Or you let your mind wander while you are doing a little innocent dusting, and before you know it you are at 9th grade cheerleading try-outs. The memory of falling flat on your rear-end during the tryouts will play on the screen of your mind in technicolor color. Or rushing back through time, you feel the embarrassment you should have felt (but didn’t have sense enough to) when you took the sacrament at church and said in a loud stage whisper, “Oh! That’s refreshing!” Clowning around that got a laugh with a group of nine-year-olds takes on a whole new meaning at 51.

I would have made a gargantuan effort keep my stupid teenage behavior to a minimum if I had known how memories tag along at a person’s heels. And some memories do NOT seem to dim with age. Memories are accompanied by feelings. If they weren’t, they would just be pictures in the mind. Feeling the public display of you imperfections - Ouch!

I never could see what use any of my retroactive embarrassment was until I started teaching the teenagers. Now, I see it has its uses. A memory of my past embarrassing behavior helps keep perspective with a kid in the midst of bratty moment. How could I not try to be understanding? Was I perfect at age 15? For that matter, am I perfect now? I want my retroactive embarrassment to increase my tolerance. People put up with the me and my lousy behavior. Bless them!

Sunday, October 08, 2006

Wisdom from Wilbur

Over the past 30 years, my spouse has shared bits of wisdom. Here are some of a long list:

Driving tips - "Don't holler 'whoa' in a bog hole."

Nutritional advice - "The reason grass fed beef is better for you than grain fed beef is that you use more calories chewing it."

Weather forecasting - "Clear as a bell, cold as Hell."

Public speaking pointers - "Don't chew your cabbage twice."

Fresh Tomato Soup

I had a bumper crop of tomatoes, so I used the recipe a lot:

1/2 cup chopped onion
1/4 cup butter
1/4 cup all-purpose four
2 cups water
6 medium tomatoes, peeled and diced
1 Tablespoon minced fresh parsley
1 1/2 teaspoons salt
1/2 teaspoon thyme
1 bay leaf
1/4 teaspoon pepper

Cook onion in butter until tender. Stir in flour to form a smooth paste. Gradually add water, stirring constantly (so flour doesn't make lumps) thickened. Add the tomatoes, parsley, salt, thyme, bay leaf, and pepper. Simmer until tomatoes are tender. Remove the bay leaf before serving, unless Lisa is eating with you. In that case, whoever gets the bay leaf in their bowl is lucky if their name is Lisa.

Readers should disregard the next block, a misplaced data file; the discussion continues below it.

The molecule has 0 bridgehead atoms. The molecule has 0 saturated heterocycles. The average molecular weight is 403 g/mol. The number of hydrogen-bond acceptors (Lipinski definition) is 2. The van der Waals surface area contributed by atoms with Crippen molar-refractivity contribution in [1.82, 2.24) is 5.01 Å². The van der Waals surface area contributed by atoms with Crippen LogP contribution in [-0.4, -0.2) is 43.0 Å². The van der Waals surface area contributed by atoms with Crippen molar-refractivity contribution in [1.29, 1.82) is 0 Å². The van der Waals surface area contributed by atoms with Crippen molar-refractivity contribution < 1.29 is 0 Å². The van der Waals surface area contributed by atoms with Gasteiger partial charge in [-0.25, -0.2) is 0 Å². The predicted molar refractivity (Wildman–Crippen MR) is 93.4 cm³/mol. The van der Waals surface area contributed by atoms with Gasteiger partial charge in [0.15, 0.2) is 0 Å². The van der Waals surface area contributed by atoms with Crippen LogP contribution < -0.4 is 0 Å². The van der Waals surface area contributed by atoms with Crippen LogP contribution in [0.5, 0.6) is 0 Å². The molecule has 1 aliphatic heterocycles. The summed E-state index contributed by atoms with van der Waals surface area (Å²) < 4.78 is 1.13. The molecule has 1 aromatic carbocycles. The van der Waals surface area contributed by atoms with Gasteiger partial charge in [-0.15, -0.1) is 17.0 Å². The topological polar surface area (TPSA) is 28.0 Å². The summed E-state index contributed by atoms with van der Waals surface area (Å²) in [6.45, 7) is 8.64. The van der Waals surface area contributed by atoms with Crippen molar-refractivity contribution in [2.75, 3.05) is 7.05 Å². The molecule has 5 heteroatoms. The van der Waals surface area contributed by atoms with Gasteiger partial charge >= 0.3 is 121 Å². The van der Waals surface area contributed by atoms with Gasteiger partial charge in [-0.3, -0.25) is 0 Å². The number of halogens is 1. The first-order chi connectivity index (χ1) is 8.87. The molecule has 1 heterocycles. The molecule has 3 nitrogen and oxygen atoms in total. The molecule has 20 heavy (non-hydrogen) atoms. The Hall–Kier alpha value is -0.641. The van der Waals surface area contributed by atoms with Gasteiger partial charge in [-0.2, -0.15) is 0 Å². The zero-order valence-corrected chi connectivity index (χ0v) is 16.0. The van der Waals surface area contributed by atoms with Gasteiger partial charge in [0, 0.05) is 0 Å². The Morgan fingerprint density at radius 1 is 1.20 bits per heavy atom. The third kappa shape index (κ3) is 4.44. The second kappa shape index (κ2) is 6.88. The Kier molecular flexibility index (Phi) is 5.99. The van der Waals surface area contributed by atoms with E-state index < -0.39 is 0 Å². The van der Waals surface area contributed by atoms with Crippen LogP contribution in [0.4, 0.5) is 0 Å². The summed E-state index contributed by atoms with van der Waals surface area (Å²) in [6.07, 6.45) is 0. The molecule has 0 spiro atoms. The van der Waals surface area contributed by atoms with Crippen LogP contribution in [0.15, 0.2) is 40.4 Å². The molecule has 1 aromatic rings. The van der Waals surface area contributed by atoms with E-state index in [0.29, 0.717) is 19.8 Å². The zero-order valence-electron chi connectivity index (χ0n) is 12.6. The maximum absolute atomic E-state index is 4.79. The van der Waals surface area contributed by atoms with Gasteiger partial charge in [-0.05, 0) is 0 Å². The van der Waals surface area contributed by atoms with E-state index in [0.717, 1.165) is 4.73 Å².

Wednesday, October 04, 2006

Phone Solicitors

Only a person with a unique mind could work as a phone solicitor. At least, I think it is unique to have a mind that is not open to logical reasoning.

Yesterday I took a call on the business phone from a solicitor. The conversation went something like this:

"Is Rumplestiltskin available?"

"No, he isn't may I take a message?"

"Can you tell me when is a better time to reach him?"

"He does not like to be solicited over the phone. This phone is listed on the National Do Not Call list."

"This phone is listed as a business. For businesses there is really no such thing as a Do Not Call list." (This is not strictly accurate.)

"O.K., you can call him. It will make him mad, but you can call him."

"Well, he isn't in business, then."

So the mind of this phone solicitor must operate under two premises:

1) Someone who has adamantly stated he does not want your calls will buy something from you if you call him anyway.

2) Every business must buy from phone solicitors because there is no other possible way to be in business if you don't.

Under premise one, around age two my powerful intellect allowed me to comprehend that when you do what someone has specifically requested you NOT do, kiss their cooperation and good will good bye. About the earliest you can ever expect us to buy as much as a thumb tack from a phone solicitor is when Hell freezes over.

Under premise two - we receive catalogues in the mail, we have local businesses, we have the internet. Somehow, in our bumbling way we will manage to run our business with out assistance from phone solicitors. Thanks anyway.

Wednesday, September 20, 2006

I Hate Cows

The only good cow is a T bone steak.